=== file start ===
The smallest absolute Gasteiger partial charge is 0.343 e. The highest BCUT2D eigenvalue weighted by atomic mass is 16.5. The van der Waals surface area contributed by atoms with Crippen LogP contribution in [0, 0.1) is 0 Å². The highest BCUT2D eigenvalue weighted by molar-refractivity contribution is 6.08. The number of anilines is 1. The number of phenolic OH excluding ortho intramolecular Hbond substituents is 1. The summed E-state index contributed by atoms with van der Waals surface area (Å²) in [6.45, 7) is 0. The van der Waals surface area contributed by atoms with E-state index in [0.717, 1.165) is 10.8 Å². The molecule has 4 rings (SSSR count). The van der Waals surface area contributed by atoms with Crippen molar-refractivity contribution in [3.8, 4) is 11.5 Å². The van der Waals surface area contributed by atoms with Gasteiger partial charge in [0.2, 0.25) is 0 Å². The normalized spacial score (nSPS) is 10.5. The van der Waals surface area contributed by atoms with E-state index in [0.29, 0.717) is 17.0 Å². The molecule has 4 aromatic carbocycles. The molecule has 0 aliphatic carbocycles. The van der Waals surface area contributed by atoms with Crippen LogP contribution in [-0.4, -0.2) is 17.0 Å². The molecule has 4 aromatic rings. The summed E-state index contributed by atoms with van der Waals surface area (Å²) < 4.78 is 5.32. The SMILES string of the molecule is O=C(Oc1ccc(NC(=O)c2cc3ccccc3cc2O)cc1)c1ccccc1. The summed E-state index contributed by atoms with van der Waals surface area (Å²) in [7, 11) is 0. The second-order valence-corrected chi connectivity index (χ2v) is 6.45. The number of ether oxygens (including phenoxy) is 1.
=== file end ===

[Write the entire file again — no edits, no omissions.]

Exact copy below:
The smallest absolute Gasteiger partial charge is 0.343 e. The highest BCUT2D eigenvalue weighted by atomic mass is 16.5. The van der Waals surface area contributed by atoms with Crippen LogP contribution in [0, 0.1) is 0 Å². The highest BCUT2D eigenvalue weighted by molar-refractivity contribution is 6.08. The number of anilines is 1. The number of phenolic OH excluding ortho intramolecular Hbond substituents is 1. The summed E-state index contributed by atoms with van der Waals surface area (Å²) in [6.45, 7) is 0. The van der Waals surface area contributed by atoms with E-state index in [0.717, 1.165) is 10.8 Å². The molecule has 4 rings (SSSR count). The van der Waals surface area contributed by atoms with Crippen molar-refractivity contribution in [3.8, 4) is 11.5 Å². The van der Waals surface area contributed by atoms with Gasteiger partial charge in [0.2, 0.25) is 0 Å². The normalized spacial score (nSPS) is 10.5. The van der Waals surface area contributed by atoms with E-state index in [0.29, 0.717) is 17.0 Å². The molecule has 4 aromatic carbocycles. The molecule has 0 aliphatic carbocycles. The van der Waals surface area contributed by atoms with Crippen LogP contribution in [-0.4, -0.2) is 17.0 Å². The molecule has 4 aromatic rings. The summed E-state index contributed by atoms with van der Waals surface area (Å²) < 4.78 is 5.32. The SMILES string of the molecule is O=C(Oc1ccc(NC(=O)c2cc3ccccc3cc2O)cc1)c1ccccc1. The summed E-state index contributed by atoms with van der Waals surface area (Å²) in [7, 11) is 0. The second-order valence-corrected chi connectivity index (χ2v) is 6.45. The number of ether oxygens (including phenoxy) is 1.